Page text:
Attention has also focused on Sri Lankan authorities. About two weeks ago, based upon information obtained from an ISIS suspect arrested in India, Sri Lankan officials were told that a “foreign intelligence agency has reported that the NTJ is planning to carry out suicide attacks targeting prominent churches as well as the Indian high commission in Colombo,” according to Agence France-Presse. They were also warned months ago that Islamist radicals posed a serious threat, and were stockpiling explosives and other weapons.
Despite this advance notice, officials didn’t take steps to prevent the slaughter. After the attacks, President Maithripala Sirisena pledged “major changes” in high-level positions in the security establishment. “I must be truthful and admit that there were lapses on the part of defense officials,” he said. “There was an intelligence report about the attack, but I was not kept informed.”
Two days after the bombings, Sri Lankan officials raised the possibility that the bombers had been out to avenge the killings of 50 Muslims in two mosques in Christchurch, New Zealand, the month earlier. They soon walked back that charge, and New Zealand’s Prime Minister Jacinda Ardern said that her government wasn’t aware of any intelligence regarding such retaliation. That has not, however, stopped the story from being reported in the news and on social media.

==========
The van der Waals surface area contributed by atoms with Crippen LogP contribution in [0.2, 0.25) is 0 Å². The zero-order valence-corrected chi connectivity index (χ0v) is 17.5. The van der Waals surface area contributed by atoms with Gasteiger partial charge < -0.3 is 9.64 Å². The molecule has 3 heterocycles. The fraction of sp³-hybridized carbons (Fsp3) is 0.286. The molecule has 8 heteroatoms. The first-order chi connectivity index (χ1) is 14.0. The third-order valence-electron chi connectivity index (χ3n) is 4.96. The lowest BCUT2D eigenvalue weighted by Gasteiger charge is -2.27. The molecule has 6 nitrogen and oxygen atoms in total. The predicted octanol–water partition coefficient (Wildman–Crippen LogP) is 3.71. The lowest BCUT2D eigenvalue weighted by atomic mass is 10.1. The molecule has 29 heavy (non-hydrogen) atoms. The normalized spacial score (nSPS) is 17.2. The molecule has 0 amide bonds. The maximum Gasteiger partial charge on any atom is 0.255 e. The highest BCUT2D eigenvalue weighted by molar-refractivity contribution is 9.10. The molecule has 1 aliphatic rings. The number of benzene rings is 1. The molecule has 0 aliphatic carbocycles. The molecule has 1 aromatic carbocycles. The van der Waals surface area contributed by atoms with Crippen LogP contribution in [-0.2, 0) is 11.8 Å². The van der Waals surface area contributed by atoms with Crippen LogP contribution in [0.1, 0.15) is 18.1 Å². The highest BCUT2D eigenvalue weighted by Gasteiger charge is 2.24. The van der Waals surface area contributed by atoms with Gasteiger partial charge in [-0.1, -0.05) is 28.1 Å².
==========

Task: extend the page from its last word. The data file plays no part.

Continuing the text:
I logged on to Twitter to see what people were saying about the alleged connection between Christchurch and Sri Lanka. While there were some uninformed and bigoted posts, I was happy to see numerous posts from Muslims saying things like this: “ISIS takes credit for the Sri Lanka church attacks, calling them revenge for the New Zealand killings. Waiting for them to take revenge against themselves for all the mosques they’ve destroyed and Muslims they’ve killed.”
Radial jihadists have indeed victimized Arabs and Muslims more often than they have victimized Christians and Westerners. That doesn’t ease the pain or justify the unjustifiable, but perhaps there will be an awakening. More and more Muslims are pointing out the injustice of radical Islam. That’s a good start. Now, if only more U.S. politicians would be willing to speak as frankly. That would be a start.
Ronald J. Rychlak is the Jamie L. Whitten chair in law and government at the University of Mississippi. He is the author of several books, including “Hitler, the War, and the Pope,” “Disinformation” (co-authored with Ion Mihai Pacepa), and “The Persecution and Genocide of Christians in the Middle East” (co-edited with Jane Adolphe).
Views expressed in this article are the opinions of the author and do not necessarily reflect the views of The Epoch Times.